I feel no fear in the kitchen. I can thank my mother for this – cooking and eating are what I’ve always done, it feels quite natural. I spent my childhood dabbling about in the kitchen, being gently encouraged to creatively use up any offcuts of pastry to make a dead fly pie (just raisins, no flies were harmed!) or some little cut out biscuits, filled with anything and everything you could find in the cupboard. As we grew up, my sister and I invented away in the kitchen, some things more successful than others, our “mum’s cupboard sauce” being one of the more interesting concoctions and indicative of our no holds barred approach to food.
I still cook in the same way. Despite shelves upon shelves of cookbooks, most nights I come home and look what’s in the fridge and pull something together. Years of experimenting seem to have given me an ingrained sense of what will work. Most of the time, anyway.
After work I want something fairly quick. I don’t want to pull out a recipe and pore over lists of ingredients, finding I am perpetually one or two things short. At the weekend it’s a different matter. I am more than happy spending time pottering about the kitchen, working on something more complicated or more time consuming. I am fond of a weekend project.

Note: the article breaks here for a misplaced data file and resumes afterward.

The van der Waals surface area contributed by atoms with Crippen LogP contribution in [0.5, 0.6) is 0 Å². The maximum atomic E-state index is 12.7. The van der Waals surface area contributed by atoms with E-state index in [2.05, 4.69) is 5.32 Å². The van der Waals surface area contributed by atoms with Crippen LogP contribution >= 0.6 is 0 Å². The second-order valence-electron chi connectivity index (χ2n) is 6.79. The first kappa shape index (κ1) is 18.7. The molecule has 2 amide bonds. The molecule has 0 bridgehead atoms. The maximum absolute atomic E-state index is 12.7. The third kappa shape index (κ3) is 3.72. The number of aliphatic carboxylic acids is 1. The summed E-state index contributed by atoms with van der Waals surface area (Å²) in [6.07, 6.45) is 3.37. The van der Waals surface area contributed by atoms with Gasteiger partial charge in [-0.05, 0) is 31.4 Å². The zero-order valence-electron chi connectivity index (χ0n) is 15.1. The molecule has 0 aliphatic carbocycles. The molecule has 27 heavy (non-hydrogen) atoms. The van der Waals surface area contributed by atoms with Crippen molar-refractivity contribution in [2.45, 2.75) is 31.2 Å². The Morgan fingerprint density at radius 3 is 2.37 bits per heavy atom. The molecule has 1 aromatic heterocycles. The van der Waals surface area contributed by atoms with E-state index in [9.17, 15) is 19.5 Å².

Maybe it’s my northern upbringing, but I hate food waste. I like to use things up, finish ends of packets, make something with those spare egg whites, that wrinkly old carrot, that handful of beans. Waste not want not, as they say. This can and does lead to some very weird meals, but I mostly avoid this scenario by buying ingredients that will work together in a number of combinations. And having a solid backbone of core ingredients in my larder, a cupboard stocked with the potential to bring anything to life.
I’ve long been meaning to start writing this blog. I think the final straw, so to speak, was talking to one of my friends a little while ago. She was telling me how she had brought a lot of ingredients to cook a couple of recipes from a new book and that one of them needed 25g blue cheese and how it was such a waste to buy a whole packet to just use that bit. It seemed so alien to me that you wouldn’t just invent a couple of other dishes to use the rest of the cheese up, without needing to buy another list of ingredients to satisfy another set of recipes. So eventually, when I get into the swing of writing, I intend for my recipes to form little groups, so when I use half a pepper for one thing, I will use up the rest.
In the meantime, I hope my writing isn’t too haphazard, that I can improve my photography and that I remember to try and weigh things. But I didn’t call this blog dash, drizzle, dollop for nothing.
Your recipes look truly amazing, it seems like you have a real passion for what you do 🙂
I look forward to following your blog 😉
-April from The Thin Kitchen
Thank you so much 🙂 I do hope you continue to enjoy it